Mass. health department warns of drug-resistant gonorrhea strain
This is the first time five different classes of antibiotics were found to be less effective against a strain of gonorrhea.
The Massachusetts Department of Public Health (DPH) is warning residents of a new strain of drug-resistant gonorrhea detected in the state.
The DPH said in a news release Thursday that multiple antibiotics were found to be less effective against this strain of gonorrhea. This is the first time five different classes of antibiotics were found to be less effective against a strain of gonorrhea in the U.S.
Two Massachusetts residents were infected with this strain, but so far, DPH doesn’t believe the cases are connected. The DPH is in the process of doing contact tracing to see if anyone else might be infected.
Ultimately, both cases were cured with ceftriaxone, the antibiotic currently recommended to treat gonorrhea, the DPH said.
“The discovery of this strain of gonorrhea is a serious public health concern which DPH, the CDC, and other health departments have been vigilant about detecting in the U.S.,” Public Health Commissioner Margret Cooke said.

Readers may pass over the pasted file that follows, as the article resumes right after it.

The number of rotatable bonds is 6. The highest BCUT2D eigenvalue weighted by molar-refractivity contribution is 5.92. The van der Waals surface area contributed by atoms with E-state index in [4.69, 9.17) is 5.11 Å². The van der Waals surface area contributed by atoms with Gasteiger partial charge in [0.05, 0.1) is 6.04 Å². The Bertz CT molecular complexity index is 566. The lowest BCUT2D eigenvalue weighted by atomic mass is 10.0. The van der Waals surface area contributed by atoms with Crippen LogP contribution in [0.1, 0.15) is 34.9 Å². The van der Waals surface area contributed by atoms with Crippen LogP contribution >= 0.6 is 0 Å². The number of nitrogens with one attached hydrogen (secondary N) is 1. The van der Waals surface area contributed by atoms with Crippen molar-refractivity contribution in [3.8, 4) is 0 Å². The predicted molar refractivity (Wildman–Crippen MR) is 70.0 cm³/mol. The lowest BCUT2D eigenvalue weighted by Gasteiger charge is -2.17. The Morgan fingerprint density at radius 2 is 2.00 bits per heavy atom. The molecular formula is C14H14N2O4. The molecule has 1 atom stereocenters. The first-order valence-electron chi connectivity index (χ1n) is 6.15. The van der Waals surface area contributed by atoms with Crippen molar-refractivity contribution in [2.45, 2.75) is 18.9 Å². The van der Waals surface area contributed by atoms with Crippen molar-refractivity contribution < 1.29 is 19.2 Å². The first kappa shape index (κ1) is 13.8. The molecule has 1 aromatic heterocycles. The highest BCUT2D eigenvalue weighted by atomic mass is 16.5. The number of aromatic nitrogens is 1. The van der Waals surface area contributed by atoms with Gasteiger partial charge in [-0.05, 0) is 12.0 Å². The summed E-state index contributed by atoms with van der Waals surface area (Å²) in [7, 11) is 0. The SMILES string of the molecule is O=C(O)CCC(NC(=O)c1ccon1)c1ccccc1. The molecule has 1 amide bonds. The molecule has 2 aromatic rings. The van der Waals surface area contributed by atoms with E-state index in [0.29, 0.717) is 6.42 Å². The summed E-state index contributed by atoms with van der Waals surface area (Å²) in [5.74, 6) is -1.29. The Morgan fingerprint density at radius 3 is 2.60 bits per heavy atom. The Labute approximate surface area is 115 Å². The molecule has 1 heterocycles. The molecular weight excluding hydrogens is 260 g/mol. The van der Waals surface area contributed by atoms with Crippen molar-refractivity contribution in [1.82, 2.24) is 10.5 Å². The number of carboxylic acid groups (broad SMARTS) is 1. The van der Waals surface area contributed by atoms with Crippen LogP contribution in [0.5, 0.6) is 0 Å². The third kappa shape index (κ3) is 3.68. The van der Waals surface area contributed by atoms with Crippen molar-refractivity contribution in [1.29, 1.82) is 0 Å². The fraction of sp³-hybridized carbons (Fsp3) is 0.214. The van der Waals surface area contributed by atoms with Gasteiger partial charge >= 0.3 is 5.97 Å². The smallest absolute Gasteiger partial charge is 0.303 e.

“We urge all sexually active people to be regularly tested for sexually transmitted infections and to consider reducing the number of their sexual partners and increasing their use of condoms when having sex.”
Gonorrhea is a bacterial sexually transmitted infection that can be present without causing symptoms, the DPH said. If left untreated, it can result in pelvic inflammatory disease, infertility, and other health problems.
This strain of gonorrhea has been detected in Asia-Pacific countries and in the U.K., the DPH said. A genetic marker of the strain was also previously detected in a case in Nevada, but at least one class of antibiotics remained effective against this infection.
“Overall, these cases are an important reminder that strains of gonorrhea in the U.S. are becoming less responsive to a limited arsenal of antibiotics,” the DPH wrote in the release.
The DPH is now working with the CDC and local hospitals to expand testing of gonorrhea specimens to find out whether this strain might have infected other patients. The DPH is also asking doctors to send more gonorrhea samples to the state lab for testing.
Gonorrhea infections have been increasing in Massachusetts and nationally, which makes the discovery of a drug-resistant strain more concerning, the DPH said.
In Massachusetts, lab-confirmed cases of gonorrhea have increased 312% from a low point of 1,976 cases in 2009 to 8,133 in 2021, the DPH said. Nationally, confirmed cases have risen by 131% between 2009 and 2021, with 696,764 cases reported in the U.S. in 2021, according to preliminary data released by the CDC.
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